ECE PhD Prospectus Defense- Yenai Ma

Starts:
3:30 pm on Thursday, May 28, 2020
Ends:
5:30 pm on Thursday, May 28, 2020
URL:
https://bostonu.zoom.us/j/95275631060

Title: Cross-Layer Design of Thermally-Aware 2.5D Systems

Advisor: Ajay Joshi, ECE

Chair: TBD

Committee: Wenchao Li, ECE; Ayse Coskun, ECE; Milos Popovic, ECE

Abstract: Over the past decade, CMOS technology scaling has slowed down. To sustain the historic performance improvement predicted by Moore's Law, in the mid-2000s the computing industry moved to using manycore systems and exploiting parallelism. The on-chip power densities of manycore systems, however, continued to increase after the breakdown of Dennard's Scaling. This leads to the `dark silicon' problem, whereby not all cores can operate at the highest frequency or can be turned on simultaneously due to thermal constraints. As a result, we have not been able to take full advantage of the parallelism in manycore systems. `More than Moore' approach that is being explored to address this problem is integration of diverse functional components onto a substrate using 2.5D integration technology. 2.5D integration provides opportunities to exploit chiplet placement flexibility to address the dark silicon problem and mitigate the thermal stress of today's high-performance systems. These opportunities can be leveraged to improve the overall performance of the manycore heterogeneous computing systems.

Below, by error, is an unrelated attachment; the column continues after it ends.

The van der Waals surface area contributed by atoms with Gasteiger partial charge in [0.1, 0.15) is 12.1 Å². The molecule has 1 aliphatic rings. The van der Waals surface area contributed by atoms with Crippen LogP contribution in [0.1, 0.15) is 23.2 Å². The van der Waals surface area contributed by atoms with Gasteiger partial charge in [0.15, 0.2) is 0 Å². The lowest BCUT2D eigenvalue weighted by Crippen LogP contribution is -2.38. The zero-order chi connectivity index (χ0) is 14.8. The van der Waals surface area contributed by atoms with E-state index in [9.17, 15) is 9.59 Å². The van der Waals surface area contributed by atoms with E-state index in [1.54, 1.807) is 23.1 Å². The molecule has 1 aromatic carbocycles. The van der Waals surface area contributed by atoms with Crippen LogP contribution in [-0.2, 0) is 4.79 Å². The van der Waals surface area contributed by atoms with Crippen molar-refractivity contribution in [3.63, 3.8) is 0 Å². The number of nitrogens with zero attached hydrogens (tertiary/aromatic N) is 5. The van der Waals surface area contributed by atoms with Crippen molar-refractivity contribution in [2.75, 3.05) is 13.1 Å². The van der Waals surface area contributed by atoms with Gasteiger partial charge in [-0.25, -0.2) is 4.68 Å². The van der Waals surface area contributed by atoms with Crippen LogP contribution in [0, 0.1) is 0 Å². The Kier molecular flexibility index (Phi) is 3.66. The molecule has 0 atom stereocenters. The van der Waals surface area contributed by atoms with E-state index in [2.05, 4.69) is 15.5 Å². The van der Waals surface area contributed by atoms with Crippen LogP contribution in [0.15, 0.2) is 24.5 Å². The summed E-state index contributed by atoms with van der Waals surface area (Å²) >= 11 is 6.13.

This thesis aims at designing thermally-aware 2.5D systems. To address the dark silicon problem of manycore systems, we first propose a single-layer thermally-aware chiplet organization methodology for homogeneous 2.5D systems. The key idea is to strategically insert spacing between the chiplets of a 2.5D manycore system to lower the operating temperature, and thus reclaim dark silicon by allowing more active cores and/or higher operating frequency under a temperature threshold. We investigate manufacturing cost and thermal behavior of 2.5D systems, then formulate and solve an optimization problem that jointly maximizes performance and minimizes manufacturing cost. We then enhance our methodology by incorporating a cross-layer co-optimization approach. We jointly maximize performance and minimize manufacturing cost and operating temperature across logical, physical, and circuit layers. We propose a novel gas-station link design that enables pipelining in passive interposers. We then extend our thermally-aware optimization methodology for network routing and chiplet placement of heterogeneous 2.5D systems, which consist of CPU chiplets, GPU chiplets, accelerator chiplets, and/or memory stacks. We jointly minimize the total wirelength and the system temperature. Our enhanced methodology increases the thermal design power budget and thereby improves thermal-constraint performance of the system.